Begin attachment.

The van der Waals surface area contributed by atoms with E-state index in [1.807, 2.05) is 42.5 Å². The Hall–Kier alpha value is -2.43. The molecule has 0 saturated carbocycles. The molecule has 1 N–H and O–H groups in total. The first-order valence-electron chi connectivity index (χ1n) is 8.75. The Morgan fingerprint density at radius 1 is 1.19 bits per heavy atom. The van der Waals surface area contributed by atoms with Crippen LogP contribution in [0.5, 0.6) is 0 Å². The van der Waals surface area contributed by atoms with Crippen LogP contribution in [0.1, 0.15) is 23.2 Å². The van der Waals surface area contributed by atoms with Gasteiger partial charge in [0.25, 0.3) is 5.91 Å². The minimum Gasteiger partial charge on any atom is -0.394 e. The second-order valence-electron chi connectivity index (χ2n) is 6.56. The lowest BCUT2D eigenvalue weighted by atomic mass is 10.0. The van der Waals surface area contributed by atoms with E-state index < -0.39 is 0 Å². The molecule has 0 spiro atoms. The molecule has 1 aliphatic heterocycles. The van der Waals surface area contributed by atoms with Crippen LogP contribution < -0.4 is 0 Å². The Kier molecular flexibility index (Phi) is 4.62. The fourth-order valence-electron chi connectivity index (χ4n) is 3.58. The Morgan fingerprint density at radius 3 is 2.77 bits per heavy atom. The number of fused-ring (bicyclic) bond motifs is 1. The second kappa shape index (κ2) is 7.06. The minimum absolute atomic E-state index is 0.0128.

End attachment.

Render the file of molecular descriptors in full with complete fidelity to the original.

The van der Waals surface area contributed by atoms with E-state index in [1.807, 2.05) is 42.5 Å². The Hall–Kier alpha value is -2.43. The molecule has 0 saturated carbocycles. The molecule has 1 N–H and O–H groups in total. The first-order valence-electron chi connectivity index (χ1n) is 8.75. The Morgan fingerprint density at radius 1 is 1.19 bits per heavy atom. The van der Waals surface area contributed by atoms with Crippen LogP contribution in [0.5, 0.6) is 0 Å². The van der Waals surface area contributed by atoms with Crippen LogP contribution in [0.1, 0.15) is 23.2 Å². The van der Waals surface area contributed by atoms with Gasteiger partial charge in [0.25, 0.3) is 5.91 Å². The minimum Gasteiger partial charge on any atom is -0.394 e. The second-order valence-electron chi connectivity index (χ2n) is 6.56. The lowest BCUT2D eigenvalue weighted by atomic mass is 10.0. The van der Waals surface area contributed by atoms with E-state index < -0.39 is 0 Å². The molecule has 0 spiro atoms. The molecule has 1 aliphatic heterocycles. The van der Waals surface area contributed by atoms with Crippen LogP contribution < -0.4 is 0 Å². The Kier molecular flexibility index (Phi) is 4.62. The fourth-order valence-electron chi connectivity index (χ4n) is 3.58. The Morgan fingerprint density at radius 3 is 2.77 bits per heavy atom. The number of fused-ring (bicyclic) bond motifs is 1. The second kappa shape index (κ2) is 7.06. The minimum absolute atomic E-state index is 0.0128.